Winners and Losers in the Super Tuesday Massachusetts Results

The dust has settled on Super Tuesday, so now what?

Hillary Clinton

Image Via AP

Now that the dust has settled on Super Tuesday, we have a better picture of what is happening locally and nationally with this insane campaign. Reality television star Donald Trump and former Secretary of State Hillary Clinton came away with statement wins. Let’s be honest: The results were not all that surprising. So, without further ado, let’s look at the Super Tuesday winners and losers:


Marty Walsh: The mayor’s political machine finally scored its first big win. Since taking office, Walsh’s campaign apparatus has failed Walsh at the local, state, and national level with loses for Warren Tolman, Joe Ruggiero, and Hillary Clinton in New Hampshire. This win erases a lot of the concerns about those losses, because not only did Walsh’s candidate of choice win, she came back from a significant deficit to win. Walsh’s army of supporters as well as local operatives versed in the state’s politics helped Clinton beat back the Sanders surge in Massachusetts.

Maura Healey
Walsh wasn’t the only person to win big on Tuesday. Attorney General Maura Healey scored major points with Clinton’s win as one of her earliest endorsers in this part of the country. Healey, a rumored candidate for governor in 2018, received significant face time with Clinton and likely secured her help in a future statewide contest. If Healey does step into the Democratic primary for governor, she would be the likely frontrunner almost immediately.

Pissed Off Republicans
The Republican Party is on the verge of self-immolation, but some portions of the party’s infuriated base don’t care, because they want to burn it all to the ground.

On the local side of things, conservative Republicans mounted a strong challenge to Governor Charlie Baker’s effort to stack the Republican State Committee with his prefered candidates. As it stands now, Baker appears to be succeeding on that front though not all results are available. These party activists should not be confused with Trump voters, as most of them are actually conservatives, not pitchfork-toting populists.

Trump fans on the national level have provided us with a picture of just how out of touch the national Republican Party is with its base. Trump won state after state on a populist authoritarian message, not a conservative one. Trump is a protectionist on trade, and a supporter of Planned Parenthood, the bank bailouts, and the Obamacare mandate. Voters who support Trump are backing him largely because of his bombastic stance on immigration and his chest thumping on foreign policy and terrorism. Trump’s voters are more concerned with his style than his substance, like his hostility to politically correct culture.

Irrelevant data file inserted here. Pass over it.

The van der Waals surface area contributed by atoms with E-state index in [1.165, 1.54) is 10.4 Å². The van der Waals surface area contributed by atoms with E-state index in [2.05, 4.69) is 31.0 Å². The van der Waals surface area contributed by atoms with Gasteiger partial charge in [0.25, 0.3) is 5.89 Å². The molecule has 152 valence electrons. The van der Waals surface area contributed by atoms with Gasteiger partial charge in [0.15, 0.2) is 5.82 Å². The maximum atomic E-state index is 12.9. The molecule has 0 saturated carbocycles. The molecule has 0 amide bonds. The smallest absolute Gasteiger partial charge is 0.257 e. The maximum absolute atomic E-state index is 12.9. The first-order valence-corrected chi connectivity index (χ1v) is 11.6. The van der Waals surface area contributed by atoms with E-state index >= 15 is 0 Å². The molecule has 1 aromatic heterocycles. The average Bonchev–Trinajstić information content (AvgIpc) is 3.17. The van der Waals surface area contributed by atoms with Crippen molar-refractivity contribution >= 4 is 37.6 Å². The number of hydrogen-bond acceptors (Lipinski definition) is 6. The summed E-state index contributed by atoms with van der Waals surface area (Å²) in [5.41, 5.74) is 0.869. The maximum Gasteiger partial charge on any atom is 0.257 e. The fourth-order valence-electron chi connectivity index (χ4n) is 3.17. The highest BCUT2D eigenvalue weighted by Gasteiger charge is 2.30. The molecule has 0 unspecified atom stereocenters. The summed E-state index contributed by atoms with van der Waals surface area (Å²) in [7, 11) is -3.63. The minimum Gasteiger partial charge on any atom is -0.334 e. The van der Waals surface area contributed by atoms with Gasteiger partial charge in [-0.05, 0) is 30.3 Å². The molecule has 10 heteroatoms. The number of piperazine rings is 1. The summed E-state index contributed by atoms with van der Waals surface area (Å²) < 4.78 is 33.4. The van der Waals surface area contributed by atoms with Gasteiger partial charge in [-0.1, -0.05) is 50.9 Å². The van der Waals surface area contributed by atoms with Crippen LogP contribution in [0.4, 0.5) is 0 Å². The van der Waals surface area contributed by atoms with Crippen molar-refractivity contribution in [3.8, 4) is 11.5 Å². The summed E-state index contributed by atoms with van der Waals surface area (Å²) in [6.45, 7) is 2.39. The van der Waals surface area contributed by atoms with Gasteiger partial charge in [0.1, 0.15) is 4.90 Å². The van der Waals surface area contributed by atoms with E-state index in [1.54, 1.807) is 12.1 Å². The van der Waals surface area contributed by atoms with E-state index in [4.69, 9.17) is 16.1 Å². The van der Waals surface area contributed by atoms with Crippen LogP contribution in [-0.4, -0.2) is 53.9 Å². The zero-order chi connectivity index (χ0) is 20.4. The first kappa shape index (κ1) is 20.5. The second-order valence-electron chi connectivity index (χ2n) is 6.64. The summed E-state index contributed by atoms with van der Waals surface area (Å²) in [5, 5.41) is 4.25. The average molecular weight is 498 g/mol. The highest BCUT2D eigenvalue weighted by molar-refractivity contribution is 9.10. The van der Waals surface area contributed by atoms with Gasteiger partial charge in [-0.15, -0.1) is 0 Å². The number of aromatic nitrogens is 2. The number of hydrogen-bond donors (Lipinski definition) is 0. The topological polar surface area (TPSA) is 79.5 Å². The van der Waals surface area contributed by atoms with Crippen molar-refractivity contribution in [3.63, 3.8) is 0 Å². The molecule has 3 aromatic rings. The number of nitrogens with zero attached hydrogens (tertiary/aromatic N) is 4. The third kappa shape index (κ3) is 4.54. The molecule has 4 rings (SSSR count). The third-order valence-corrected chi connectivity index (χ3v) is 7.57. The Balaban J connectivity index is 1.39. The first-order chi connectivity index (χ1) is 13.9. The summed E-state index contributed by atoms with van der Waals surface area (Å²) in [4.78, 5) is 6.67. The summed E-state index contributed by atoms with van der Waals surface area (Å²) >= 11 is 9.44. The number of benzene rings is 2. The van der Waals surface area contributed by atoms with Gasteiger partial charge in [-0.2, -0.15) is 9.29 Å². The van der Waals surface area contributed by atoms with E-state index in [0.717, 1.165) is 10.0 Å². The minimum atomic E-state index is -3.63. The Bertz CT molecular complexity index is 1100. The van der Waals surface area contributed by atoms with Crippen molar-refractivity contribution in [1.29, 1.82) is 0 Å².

Jim Gilmore?
Former Virginia Gov. Jim Gilmore won Chelsea on Tuesday according to posted municipal results even though he dropped out of the race months ago. Gilmore’s win could be attributed to his place at the top of the ballot, a real political phenomenon that has been found to improve a candidate’s performance. Gilmore’s win in Chelsea made him one of four candidates to win a municipality in Massachusetts. Gilmore won more votes in Chelsea than he did in all of New Hampshire.

Boston reached out to Chelsea City Hall to confirm that this is not a glitch. We will update when we hear back.


Young Progressives
The backbone of the Sanders campaign was no match for the organized machine behind  Clinton in Massachusetts. Young progressives were fired up and charmed by the left-leaning policies and straight talk from Sanders, but they were unable to push him over the top in a state he absolutely had to win. Will they take their ball and go home? Unlikely, but they will be licking their primary wounds for a while, as Sanders supporters are a devoted bunch in the mold of the diehards who worked for Ron Paul and Barack Obama.


Bill Clinton 
Even though his wife won, the former president took some heat from the local media for violating the state law on campaigning at polling places, often called “the 150-foot rule.” Photos are now surfacing that show Clinton posing with voters inside polling places. This is not a great look for the former president or the Clinton campaign, but it’s hard to imagine any serious repercussions will be levied against him. Violations of the law are usually dealt with on-site by local law enforcement.

Mixed Bag!

Charlie Baker
First, Trump wins your party’s primary, guaranteeing more annoying questions from the press about him and his place in the GOP. It will only be a matter of time before the next anxious unsigned editorial pleads for Baker to do something about Trump.

Second, a small chunk of the base of the Massachusetts Republican Party is unhappy with Baker for what they see as an effort to muscle out conservatives and replace them with Baker-style moderates, occasionally derisively referred to by these activists as “Baker Bots.” Conservatives pushed back against Baker’s campaign-style move to stack the committee with his allies and ran a slate of their own candidates. The full results are not available at this time, but early indications are Baker won a healthy majority of seats on the state committee. Baker also defeated three of his of loudest conservative critics: Mary Lou Daxland, Bill Gillmeister, and Trump’s statewide field director Bonnie Johnson.

Baker caused a mini-uproar when he raised a significant chunk of change this winter to campaign for state committee members. Control of the state committee is essential because it gives access to the party’s fundraising and organizing resources.

This post has been updated with new information.